Interesting deal, that newly introduced but long-awaited proposal to let voters consider an amendment to the state constitution that would strip the Kansas Supreme Court of the authority to determine whether the state’s spending on public schools is “adequate” or “equitable.”
It’s a direct assault on the court’s determination last October the school finance bill passed by the Legislature last year is unconstitutional, providing nether adequate support for public education nor even that it equitably distributes that money to the state’s 286 public school districts.
The resolution — which would have to pass the 40-member Senate and 125-member House with 27 Senate votes and 84 House votes — could wind up on a ballot for us voters to decide.
The choices are in themselves puzzling. Voters elect the Legislature which then comes up with a formula for distributing state aid to public schools with the target being providing equal opportunity for the state’s schoolchildren from border to border.
That means the Legislature essentially says how much of your income and sales tax (and a dab of state-ordered property tax) goes to those schools to produce the smart kids who are the lifeline of the state.
The Supreme Court last year decided the Legislature got it wrong. There wasn’t enough money appropriated to meet that goal. But many in the Legislature believe the court got it wrong and those justices don’t have any business making that decision, because it is the Legislature’s job.
So, is that critical decision on whether the state is spending enough of your money just up to the Legislature, or should those folks in the black robes have the authority (as they do now) to weigh in?
It all, or mostly, comes down to one of those Legislature-Court battles. Oh, and remember, while nobody likes paying taxes, those same nobodys also want their children and grandchildren to grow up smart, get good jobs and not live in the basement.
Problem is deciding just what is adequate for funding schools.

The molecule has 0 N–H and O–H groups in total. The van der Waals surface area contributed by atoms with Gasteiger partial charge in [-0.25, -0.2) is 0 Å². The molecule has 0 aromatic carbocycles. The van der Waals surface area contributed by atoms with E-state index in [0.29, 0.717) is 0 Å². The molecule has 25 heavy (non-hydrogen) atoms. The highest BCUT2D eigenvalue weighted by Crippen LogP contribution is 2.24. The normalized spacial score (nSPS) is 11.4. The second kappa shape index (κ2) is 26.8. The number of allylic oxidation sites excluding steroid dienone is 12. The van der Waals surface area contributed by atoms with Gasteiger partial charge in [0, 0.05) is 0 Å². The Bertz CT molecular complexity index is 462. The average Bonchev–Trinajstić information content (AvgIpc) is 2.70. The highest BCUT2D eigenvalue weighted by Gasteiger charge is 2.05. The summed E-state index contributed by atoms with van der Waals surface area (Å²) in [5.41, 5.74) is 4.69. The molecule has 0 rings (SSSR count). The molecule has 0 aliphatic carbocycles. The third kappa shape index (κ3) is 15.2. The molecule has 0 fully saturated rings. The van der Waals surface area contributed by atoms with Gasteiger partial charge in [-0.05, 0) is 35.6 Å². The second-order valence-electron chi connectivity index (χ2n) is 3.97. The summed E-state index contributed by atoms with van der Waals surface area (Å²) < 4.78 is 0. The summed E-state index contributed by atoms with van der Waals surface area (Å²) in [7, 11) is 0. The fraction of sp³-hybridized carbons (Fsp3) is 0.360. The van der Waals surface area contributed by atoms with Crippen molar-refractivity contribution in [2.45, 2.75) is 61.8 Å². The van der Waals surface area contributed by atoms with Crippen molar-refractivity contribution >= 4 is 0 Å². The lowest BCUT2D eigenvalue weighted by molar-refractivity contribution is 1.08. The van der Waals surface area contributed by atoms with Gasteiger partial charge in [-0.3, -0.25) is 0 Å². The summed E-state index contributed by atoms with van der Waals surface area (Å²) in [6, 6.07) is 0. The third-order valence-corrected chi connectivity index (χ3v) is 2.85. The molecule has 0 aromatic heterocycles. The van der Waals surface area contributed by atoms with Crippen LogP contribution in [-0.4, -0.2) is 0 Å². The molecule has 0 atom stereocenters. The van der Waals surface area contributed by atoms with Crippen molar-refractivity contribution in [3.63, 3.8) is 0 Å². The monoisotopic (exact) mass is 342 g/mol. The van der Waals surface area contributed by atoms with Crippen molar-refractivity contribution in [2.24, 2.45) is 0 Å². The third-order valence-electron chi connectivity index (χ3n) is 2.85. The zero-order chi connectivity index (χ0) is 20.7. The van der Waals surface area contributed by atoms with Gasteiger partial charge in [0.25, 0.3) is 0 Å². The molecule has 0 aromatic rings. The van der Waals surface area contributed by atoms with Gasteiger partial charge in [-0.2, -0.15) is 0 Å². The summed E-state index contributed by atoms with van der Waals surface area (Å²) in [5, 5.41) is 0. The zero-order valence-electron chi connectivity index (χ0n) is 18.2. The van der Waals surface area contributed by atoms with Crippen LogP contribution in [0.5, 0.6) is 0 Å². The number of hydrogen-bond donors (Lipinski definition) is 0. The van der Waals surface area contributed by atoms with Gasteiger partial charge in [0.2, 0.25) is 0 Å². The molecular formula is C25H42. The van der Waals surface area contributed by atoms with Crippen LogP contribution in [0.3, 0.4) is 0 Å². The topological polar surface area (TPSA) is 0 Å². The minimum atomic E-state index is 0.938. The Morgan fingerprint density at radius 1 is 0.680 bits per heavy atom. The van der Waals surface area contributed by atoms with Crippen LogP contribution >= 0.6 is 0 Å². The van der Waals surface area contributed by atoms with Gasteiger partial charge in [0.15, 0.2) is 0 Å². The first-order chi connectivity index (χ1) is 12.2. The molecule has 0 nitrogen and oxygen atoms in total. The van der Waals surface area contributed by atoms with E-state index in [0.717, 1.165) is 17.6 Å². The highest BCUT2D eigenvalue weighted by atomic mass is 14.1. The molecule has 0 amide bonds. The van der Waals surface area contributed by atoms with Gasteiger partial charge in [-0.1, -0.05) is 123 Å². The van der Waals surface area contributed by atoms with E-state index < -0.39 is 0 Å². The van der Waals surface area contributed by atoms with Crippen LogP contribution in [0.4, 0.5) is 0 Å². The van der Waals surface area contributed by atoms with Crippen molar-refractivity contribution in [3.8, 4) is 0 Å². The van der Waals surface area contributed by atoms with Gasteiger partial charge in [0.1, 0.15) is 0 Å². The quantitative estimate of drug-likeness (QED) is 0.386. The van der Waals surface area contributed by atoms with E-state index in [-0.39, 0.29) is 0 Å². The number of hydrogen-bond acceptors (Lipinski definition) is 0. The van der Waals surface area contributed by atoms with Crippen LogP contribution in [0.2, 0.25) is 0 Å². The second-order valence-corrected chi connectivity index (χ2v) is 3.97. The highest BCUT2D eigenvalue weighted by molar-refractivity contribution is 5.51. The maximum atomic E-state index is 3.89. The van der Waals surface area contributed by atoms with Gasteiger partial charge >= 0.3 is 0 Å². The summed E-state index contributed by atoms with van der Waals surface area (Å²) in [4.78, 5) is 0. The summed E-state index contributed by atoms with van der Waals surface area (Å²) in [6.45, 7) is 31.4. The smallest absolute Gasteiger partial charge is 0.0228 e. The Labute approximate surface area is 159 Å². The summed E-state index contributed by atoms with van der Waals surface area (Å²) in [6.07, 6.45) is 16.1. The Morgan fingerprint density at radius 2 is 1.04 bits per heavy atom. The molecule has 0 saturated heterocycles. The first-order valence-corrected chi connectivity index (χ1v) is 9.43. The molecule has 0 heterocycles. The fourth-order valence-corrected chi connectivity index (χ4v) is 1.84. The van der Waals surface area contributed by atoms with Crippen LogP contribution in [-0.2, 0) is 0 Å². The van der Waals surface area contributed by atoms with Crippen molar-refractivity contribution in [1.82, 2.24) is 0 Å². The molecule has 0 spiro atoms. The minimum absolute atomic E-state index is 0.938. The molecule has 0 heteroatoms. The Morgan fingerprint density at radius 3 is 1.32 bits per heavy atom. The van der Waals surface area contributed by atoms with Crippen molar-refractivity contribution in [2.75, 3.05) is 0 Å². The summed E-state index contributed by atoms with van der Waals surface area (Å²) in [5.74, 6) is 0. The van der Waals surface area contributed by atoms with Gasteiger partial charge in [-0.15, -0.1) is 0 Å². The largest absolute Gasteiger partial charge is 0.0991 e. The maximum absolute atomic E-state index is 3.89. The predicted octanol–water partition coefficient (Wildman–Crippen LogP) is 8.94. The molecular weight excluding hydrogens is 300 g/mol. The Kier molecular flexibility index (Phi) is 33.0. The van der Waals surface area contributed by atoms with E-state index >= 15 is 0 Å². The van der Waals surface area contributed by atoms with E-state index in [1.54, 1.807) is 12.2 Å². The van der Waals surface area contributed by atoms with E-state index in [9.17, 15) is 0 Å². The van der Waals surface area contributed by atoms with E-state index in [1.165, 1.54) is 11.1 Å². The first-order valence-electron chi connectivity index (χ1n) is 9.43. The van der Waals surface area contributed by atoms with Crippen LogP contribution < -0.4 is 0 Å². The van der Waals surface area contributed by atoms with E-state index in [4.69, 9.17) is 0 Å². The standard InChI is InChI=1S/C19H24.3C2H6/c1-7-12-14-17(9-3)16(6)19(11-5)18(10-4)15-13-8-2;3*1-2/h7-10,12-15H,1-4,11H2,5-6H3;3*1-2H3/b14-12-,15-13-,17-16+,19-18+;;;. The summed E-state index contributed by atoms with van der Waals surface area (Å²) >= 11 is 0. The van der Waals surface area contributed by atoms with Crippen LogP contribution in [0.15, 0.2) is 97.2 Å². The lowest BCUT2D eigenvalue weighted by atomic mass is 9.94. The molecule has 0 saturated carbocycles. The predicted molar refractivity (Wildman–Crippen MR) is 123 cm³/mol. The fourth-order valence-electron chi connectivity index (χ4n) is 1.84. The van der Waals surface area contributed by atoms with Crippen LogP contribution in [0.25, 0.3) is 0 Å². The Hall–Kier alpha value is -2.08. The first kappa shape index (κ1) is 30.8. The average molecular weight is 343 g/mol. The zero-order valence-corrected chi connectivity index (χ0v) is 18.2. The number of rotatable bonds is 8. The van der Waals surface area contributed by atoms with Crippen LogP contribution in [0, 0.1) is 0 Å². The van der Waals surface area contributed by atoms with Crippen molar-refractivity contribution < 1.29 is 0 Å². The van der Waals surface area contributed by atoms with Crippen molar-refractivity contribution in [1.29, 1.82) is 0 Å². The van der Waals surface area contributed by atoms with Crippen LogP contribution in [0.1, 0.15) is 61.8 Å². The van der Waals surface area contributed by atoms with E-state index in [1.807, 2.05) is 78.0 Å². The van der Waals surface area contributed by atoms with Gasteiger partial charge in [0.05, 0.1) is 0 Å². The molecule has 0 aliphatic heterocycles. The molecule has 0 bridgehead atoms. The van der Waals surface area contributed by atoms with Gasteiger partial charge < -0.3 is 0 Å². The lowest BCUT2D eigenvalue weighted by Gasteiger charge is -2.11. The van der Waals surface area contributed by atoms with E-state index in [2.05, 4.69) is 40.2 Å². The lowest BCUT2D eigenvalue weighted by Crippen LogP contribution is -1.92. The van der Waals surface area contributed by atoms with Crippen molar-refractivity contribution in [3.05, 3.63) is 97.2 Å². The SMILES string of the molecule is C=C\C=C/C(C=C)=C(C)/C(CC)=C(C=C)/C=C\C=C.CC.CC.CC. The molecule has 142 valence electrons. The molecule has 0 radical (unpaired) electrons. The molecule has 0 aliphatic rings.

For most many legislators, what is adequate depends on who is paying. And, remember there are probably many voters out there who will look first at their tax bill and then the cost of educating our children.
You want to be elected or re-elected to the Legislature? You never go wrong by holding flat, or maybe cutting, taxes.
You want to be elected or re-elected to the Legislature? You probably come out ahead by providing a strong education for those children and grandchildren.
That’s the issue: Who decides, and whether the deciders are generally pandering to voters, as lawmakers do, or to the court, which is not elected, just retained if the justices do a good job. Nobody runs for a seat on the Supreme Court.
There are probably campaign experts out there who can determine who will vote for the amendment, if they get a chance. While taking power from the court sounds good to some conservatives, having somebody with authority to hold the leash on the Legislature sounds good, too.
While the amount of your tax money spent on all schools is a vital issue, if the court is blocked from hearing school finance issues, what if that protected, unrestricted spending authority of the Legislature sprawls to favor big districts at the expense of small districts? Or, wherever else a Legislature decides to take it?
Interesting debate ahead … catch phrases, pandering, fear of the courts.
See how this works out.
Martin Hawver is publisher of Hawver’s Capitol Report.